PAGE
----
The public health priorities for the San Antonio Metropolitan Health District were presented to City Council on Thursday as part of the 2019 budget proposal and included funding requests to continue air quality research and expand mental health services for children.
Metro Health Director Colleen Bridger, who is in her second year as director, said that the department’s 2017-2019 Strategic Plan includes increasing childhood immunization rates, decreasing ozone levels, addressing adult Type 2 diabetes, and improving rates of obesity in children and adults.
The entire Metro Health budget is more than $44 million, which includes $4.8 million in direct funds from the City, $13 million from the City’s general fund, and the remainder from federal funding, with grants aimed at decreasing teen pregnancy rates, improving community nutrition and immunization rates, and treatment and prevention programs for people with HIV/AIDS and sexually transmitted infections.
To supplement federal funding for chronic disease prevention programs in 2019, Metro Health applied for two additional grants from the Centers for Disease Control and Prevention to address the impact of chronic health conditions have on a city where 71 percent of adults in Bexar County were classified as overweight or obese in 2014.
“If we can get even one of them, it would significantly improve our ability to respond to diabetes and obesity in San Antonio,” Bridger said.
Bridger also said Metro Health was pursuing accreditation from the Public Health Accreditation Board in an attempt to improve the city’s ability to respond to public health concerns.
The accreditation process, which is voluntary and includes a year-long analysis of health care partnerships, public health data, and service outcomes, would cost San Antonio $35,000, but would highlight to funding providers that services provided by Metro Health are best practices and outcome driven.
The budget proposal also has a request for two years of funding for an additional staff member to work with the Department of State Health Services and Pre-K 4 SA to create awareness about trauma as a public health issue and increase access to mental health treatment for children.
Bridger told the Rivard Report that during the past year, the department has been educating community members and social service agencies about the long-term impact adverse childhood experiences, such as emotional abuse and neglect and violence in the home, have on physical health.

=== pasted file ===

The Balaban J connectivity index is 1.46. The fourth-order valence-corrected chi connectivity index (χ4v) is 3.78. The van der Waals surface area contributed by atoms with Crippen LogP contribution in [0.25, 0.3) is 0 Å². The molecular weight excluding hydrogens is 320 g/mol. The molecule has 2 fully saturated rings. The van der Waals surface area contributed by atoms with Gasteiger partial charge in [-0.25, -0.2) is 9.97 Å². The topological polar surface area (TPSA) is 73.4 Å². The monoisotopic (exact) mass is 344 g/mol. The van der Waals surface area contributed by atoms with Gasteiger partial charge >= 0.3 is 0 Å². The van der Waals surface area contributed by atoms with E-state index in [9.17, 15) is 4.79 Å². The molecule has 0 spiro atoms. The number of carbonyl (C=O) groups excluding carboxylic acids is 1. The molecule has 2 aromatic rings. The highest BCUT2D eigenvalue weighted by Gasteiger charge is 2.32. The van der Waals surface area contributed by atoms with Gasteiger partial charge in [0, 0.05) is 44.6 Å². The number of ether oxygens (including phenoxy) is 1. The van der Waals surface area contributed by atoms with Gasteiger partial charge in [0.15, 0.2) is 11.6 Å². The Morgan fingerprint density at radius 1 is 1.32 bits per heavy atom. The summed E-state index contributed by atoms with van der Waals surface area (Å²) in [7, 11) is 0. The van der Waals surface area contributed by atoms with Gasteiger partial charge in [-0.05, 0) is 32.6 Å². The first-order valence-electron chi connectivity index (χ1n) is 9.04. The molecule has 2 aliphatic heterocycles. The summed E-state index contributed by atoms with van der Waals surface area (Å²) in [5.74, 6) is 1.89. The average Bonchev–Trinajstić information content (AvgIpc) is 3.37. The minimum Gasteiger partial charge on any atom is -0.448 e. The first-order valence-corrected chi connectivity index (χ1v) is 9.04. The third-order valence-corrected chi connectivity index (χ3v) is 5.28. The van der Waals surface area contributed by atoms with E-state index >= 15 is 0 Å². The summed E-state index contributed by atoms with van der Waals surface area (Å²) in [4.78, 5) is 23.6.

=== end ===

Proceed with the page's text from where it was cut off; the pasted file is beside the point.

“We have made a very compelling argument that we need to invest in as far upstream as we can go, and that [addressing children’s mental health] will benefit every other person in the city,” Bridger said, noting that traumatic experiences are risk factors for disease, disability, and premature death.
The new staff member would be involved in the newly formed Trauma-Informed Consortium, work to secure grants to increase educational initiatives and access to care, and create a referral hub for people needing services, she said.
Ahead of the budget proposal presentation, Councilwoman Ana Sandoval (D7), who chairs the Council’s Community Health and Equity Committee, said on Wednesday that the high rates of child abuse and intimate partner violence in San Antonio warrant more funding for programs to address the long-term health impact these experiences cause.
Sandoval said collecting data on specific interventions to address adverse childhood experiences would aide in the long-term effectiveness of strategies.
Metro Health also requested one year of funding to continue air quality analysis in San Antonio. Bridger said the City needs to fine-tune the research in order to be able to use the data to decrease local ozone levels.
Bridger noted that the city needed to continue to work toward improving and meeting ozone standards set by the Environmental Protection Agency.
The department also will continue to pursue a CityHealth gold medal, a distinction given to cities with policies in place to effectively address access to healthy food, earned sick leave, affordable housing, and safe streets initiatives to that encourage walking, biking, and public transportation use.
“We want to show that we are using evidence to inform our public health policies and make changes, and communicate to the community that we are meeting national standards,” Bridger said.